The digital services tax has reaped almost £360m from US tech giants including Amazon, Google and Apple in its first year, raising more from most digital businesses than they paid in UK corporation tax.
A report by the National Audit Office (NAO) found that the UK’s digital services tax, which was introduced in April 2020 and levies a 2% charge on gross revenue made by digital titans using search engines, social media services and online markets, which rebounded to 30% more than the government had predicted in 2021.
The government, which believes the tax could bring in a cumulative total of more than £3bn by 2024-25, has exceeded its first annual 2020-21 target of £275m due to a huge boom in online sales during the pandemic .
“Digital services tax has succeeded in raising more tax than some big digital companies and brought in more money than predicted in its first year,” said Gareth Davies, head of the NAO. He said UK authorities had not identified any companies not complying with the new tax, but that “HMRC could face challenges in enforcing compliance, especially among groups without a physical presence in the UK”.
The tax is levied on gross revenue from digital advertising sales and e-commerce sales companies such as Amazon, Apple and eBay make from third-party sellers on their websites, but do not capture direct-to-consumer online sales from retailers such as John Lewis and Tesco.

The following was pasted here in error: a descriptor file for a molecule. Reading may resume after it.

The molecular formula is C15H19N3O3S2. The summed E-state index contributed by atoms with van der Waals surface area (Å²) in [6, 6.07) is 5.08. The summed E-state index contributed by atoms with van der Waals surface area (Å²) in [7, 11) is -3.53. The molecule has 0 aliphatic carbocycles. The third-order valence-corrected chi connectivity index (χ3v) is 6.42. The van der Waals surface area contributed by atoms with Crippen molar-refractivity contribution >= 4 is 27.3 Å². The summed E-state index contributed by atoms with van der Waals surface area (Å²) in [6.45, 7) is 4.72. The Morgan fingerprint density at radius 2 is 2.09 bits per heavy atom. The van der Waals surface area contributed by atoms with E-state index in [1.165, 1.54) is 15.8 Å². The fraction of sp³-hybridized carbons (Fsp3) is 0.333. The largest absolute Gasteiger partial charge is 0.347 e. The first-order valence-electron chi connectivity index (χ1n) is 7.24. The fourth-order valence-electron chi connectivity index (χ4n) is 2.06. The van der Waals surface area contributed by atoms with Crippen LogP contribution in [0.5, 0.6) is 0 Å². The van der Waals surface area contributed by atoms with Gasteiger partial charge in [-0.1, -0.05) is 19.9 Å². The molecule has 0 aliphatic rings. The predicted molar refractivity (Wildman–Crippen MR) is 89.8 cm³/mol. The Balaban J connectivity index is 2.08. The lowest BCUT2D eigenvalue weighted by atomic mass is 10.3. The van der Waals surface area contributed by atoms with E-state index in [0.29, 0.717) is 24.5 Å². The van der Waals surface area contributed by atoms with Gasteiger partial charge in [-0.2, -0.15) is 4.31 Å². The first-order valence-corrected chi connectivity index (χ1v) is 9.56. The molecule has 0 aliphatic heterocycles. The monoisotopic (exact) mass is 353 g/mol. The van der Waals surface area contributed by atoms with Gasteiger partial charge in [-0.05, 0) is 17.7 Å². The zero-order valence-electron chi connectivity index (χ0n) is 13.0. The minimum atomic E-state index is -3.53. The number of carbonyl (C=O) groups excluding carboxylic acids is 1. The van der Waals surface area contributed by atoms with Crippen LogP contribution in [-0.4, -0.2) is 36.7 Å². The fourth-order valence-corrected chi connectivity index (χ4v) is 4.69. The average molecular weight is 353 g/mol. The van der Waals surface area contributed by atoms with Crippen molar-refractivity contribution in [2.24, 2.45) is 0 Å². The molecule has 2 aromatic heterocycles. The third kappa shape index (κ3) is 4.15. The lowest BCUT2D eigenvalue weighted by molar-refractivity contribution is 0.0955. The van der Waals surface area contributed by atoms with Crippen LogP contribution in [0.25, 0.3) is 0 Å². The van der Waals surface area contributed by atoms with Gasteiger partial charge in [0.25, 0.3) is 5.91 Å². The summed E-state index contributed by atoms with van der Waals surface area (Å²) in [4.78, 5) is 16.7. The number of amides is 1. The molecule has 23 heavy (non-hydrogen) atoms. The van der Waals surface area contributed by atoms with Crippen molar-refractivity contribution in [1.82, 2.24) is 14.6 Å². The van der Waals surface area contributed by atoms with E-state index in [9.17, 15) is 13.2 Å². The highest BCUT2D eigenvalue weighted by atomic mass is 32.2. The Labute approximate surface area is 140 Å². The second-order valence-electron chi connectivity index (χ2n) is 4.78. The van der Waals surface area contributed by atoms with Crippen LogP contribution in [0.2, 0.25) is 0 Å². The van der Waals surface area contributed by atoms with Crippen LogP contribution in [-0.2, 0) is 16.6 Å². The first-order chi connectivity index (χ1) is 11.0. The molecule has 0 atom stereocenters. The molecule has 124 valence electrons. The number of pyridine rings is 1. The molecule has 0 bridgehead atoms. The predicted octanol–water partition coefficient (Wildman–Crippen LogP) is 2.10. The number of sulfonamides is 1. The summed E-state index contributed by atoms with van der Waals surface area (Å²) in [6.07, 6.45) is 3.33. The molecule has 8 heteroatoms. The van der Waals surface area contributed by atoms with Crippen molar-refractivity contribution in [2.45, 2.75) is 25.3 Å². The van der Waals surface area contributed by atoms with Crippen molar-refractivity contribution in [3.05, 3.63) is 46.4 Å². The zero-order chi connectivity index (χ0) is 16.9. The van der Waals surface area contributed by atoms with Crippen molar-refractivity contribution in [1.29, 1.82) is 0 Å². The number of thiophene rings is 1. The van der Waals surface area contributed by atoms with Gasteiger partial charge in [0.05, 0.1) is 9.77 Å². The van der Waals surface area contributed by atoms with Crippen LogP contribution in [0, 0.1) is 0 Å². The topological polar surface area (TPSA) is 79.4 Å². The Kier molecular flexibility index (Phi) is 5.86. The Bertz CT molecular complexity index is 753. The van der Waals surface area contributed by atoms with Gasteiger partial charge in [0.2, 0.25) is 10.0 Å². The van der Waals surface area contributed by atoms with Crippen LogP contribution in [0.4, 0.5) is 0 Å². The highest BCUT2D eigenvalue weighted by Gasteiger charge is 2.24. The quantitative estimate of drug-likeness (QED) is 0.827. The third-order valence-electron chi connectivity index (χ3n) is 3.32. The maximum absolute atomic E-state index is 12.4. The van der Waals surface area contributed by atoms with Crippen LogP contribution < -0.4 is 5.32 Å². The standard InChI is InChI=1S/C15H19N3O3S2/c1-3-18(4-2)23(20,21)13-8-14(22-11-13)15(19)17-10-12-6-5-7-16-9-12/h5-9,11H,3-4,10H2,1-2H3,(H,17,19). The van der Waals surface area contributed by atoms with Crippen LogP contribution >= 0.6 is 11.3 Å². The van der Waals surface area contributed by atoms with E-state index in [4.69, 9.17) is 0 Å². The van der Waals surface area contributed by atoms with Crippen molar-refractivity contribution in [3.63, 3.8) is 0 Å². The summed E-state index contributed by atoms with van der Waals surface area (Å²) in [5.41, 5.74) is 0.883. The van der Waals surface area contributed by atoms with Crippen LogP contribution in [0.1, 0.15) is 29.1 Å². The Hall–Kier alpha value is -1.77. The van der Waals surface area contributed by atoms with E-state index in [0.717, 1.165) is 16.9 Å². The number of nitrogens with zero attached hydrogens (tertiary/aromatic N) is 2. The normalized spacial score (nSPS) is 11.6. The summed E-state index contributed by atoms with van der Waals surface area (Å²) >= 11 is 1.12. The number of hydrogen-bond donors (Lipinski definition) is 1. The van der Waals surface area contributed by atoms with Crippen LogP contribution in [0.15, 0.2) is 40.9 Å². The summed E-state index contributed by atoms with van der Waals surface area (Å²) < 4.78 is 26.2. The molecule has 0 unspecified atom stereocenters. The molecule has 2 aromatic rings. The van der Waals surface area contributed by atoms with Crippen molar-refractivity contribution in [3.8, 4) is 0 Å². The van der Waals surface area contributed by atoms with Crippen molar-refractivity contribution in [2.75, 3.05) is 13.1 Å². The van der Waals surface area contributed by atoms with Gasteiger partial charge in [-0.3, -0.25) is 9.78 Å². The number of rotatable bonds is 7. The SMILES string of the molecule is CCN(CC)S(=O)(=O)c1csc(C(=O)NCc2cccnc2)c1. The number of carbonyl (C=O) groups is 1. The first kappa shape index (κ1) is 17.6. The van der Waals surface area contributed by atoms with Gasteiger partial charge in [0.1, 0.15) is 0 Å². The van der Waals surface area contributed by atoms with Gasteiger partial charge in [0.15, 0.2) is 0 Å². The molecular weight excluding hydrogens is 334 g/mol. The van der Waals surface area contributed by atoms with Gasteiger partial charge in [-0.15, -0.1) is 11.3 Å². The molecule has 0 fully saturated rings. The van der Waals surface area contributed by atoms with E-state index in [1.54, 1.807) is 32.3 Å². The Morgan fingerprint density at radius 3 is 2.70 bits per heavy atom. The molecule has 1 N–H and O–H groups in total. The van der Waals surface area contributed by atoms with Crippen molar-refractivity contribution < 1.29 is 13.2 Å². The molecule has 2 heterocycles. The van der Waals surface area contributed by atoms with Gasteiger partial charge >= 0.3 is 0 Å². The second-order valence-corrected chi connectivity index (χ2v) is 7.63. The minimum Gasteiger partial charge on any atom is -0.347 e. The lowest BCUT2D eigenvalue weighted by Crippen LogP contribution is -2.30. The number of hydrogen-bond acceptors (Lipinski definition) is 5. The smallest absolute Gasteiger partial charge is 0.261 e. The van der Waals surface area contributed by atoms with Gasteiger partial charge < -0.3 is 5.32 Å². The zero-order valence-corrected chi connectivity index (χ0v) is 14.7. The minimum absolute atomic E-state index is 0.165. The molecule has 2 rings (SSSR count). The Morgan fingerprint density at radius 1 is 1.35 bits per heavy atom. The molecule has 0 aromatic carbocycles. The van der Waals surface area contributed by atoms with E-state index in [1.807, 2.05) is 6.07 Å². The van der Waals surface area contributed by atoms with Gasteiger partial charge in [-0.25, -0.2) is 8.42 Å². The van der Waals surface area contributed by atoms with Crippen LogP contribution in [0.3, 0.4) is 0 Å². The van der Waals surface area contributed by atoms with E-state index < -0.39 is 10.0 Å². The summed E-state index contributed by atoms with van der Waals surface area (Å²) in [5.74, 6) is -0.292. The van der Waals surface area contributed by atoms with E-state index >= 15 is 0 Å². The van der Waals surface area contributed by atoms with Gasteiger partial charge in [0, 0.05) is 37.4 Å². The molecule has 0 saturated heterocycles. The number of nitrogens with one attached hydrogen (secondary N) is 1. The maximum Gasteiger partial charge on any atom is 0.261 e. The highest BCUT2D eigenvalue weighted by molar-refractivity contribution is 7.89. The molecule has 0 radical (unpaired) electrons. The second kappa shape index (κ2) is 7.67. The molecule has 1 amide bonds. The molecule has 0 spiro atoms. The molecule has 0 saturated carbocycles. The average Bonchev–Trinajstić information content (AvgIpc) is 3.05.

It is aimed at the largest companies, those with global digital revenue of more than £500m and with revenue from UK users of more than £25m.
Tech giants such as Amazon, Google and Meta-owned Facebook have historically paid relatively little UK corporation tax because they typically ensure that their UK operations make very little profit, rather than funneling their profits through low-tax jurisdictions such as Luxembourg and Ireland.
The NAO said that in total the 18 businesses that paid DST, which was first announced in the 2018 Budget, had a higher bill than the £351m they collectively paid in UK corporation tax.
“Around 90% of the summer time collected in 2021-22 comes from just five large business groups,” said Meg Hillier, chair of the public accounts committee. “HMRC needs to check that all businesses – not just the low-hanging fruit – are paying their fair share.”
The government has not named any business responsible for DST, however businesses such as Amazon, Google, Apple and eBay have publicly acknowledged responsibility for DST.
The report also found that HMRC has identified many more businesses that could be hit with the tax, with a total of 101 being assessed.
Businesses found liable will have to pay the tax retroactively.
“However, future analysis may be more difficult as HMRC identifies more business groups that may have different characteristics and attitudes to paying DST,” the report said.
Amazon, Google and Apple say they have passed the 2% tax on the accounts of third-party businesses and sellers who use their sites.
DST will only be in place for a few years after the UK government agreed last year to phase it out, averting the threat of retaliation on British goods from the US.
From 2024, it will be replaced by a new global tax system after the OECD brokered a deal between 136 countries, including the UK, that will see large multinationals pay tax in the countries where they operate and be bound to the minimum. Corporate tax rate of 15%.